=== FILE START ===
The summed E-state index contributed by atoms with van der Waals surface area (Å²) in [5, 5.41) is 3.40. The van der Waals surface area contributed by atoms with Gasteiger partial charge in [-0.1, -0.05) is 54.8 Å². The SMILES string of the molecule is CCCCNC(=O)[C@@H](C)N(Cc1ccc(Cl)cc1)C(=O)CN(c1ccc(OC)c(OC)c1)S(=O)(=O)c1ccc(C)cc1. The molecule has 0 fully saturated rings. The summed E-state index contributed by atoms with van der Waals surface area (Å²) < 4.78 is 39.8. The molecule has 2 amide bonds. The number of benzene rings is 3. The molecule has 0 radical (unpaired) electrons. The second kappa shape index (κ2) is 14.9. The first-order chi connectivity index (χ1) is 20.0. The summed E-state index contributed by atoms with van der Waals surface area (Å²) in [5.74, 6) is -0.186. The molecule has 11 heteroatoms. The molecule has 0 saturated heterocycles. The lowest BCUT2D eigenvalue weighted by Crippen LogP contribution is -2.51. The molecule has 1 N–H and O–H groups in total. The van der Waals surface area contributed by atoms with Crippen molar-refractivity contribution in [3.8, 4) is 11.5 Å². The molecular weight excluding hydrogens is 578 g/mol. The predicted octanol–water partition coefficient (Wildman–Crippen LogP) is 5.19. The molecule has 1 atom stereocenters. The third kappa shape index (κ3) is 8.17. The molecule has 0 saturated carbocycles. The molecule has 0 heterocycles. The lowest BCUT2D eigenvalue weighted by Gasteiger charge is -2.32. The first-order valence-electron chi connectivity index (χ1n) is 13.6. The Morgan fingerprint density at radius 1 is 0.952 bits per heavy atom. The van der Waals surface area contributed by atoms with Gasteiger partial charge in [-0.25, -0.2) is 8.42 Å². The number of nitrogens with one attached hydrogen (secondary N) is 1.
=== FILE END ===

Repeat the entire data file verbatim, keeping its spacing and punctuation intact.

The summed E-state index contributed by atoms with van der Waals surface area (Å²) in [5, 5.41) is 3.40. The van der Waals surface area contributed by atoms with Gasteiger partial charge in [-0.1, -0.05) is 54.8 Å². The SMILES string of the molecule is CCCCNC(=O)[C@@H](C)N(Cc1ccc(Cl)cc1)C(=O)CN(c1ccc(OC)c(OC)c1)S(=O)(=O)c1ccc(C)cc1. The molecule has 0 fully saturated rings. The summed E-state index contributed by atoms with van der Waals surface area (Å²) < 4.78 is 39.8. The molecule has 2 amide bonds. The number of benzene rings is 3. The molecule has 0 radical (unpaired) electrons. The second kappa shape index (κ2) is 14.9. The first-order chi connectivity index (χ1) is 20.0. The summed E-state index contributed by atoms with van der Waals surface area (Å²) in [5.74, 6) is -0.186. The molecule has 11 heteroatoms. The molecule has 0 saturated heterocycles. The lowest BCUT2D eigenvalue weighted by Crippen LogP contribution is -2.51. The molecule has 1 N–H and O–H groups in total. The van der Waals surface area contributed by atoms with Crippen molar-refractivity contribution in [3.8, 4) is 11.5 Å². The molecular weight excluding hydrogens is 578 g/mol. The predicted octanol–water partition coefficient (Wildman–Crippen LogP) is 5.19. The molecule has 1 atom stereocenters. The third kappa shape index (κ3) is 8.17. The molecule has 0 saturated carbocycles. The molecule has 0 heterocycles. The lowest BCUT2D eigenvalue weighted by Gasteiger charge is -2.32. The first-order valence-electron chi connectivity index (χ1n) is 13.6. The Morgan fingerprint density at radius 1 is 0.952 bits per heavy atom. The van der Waals surface area contributed by atoms with Gasteiger partial charge in [-0.25, -0.2) is 8.42 Å². The number of nitrogens with one attached hydrogen (secondary N) is 1.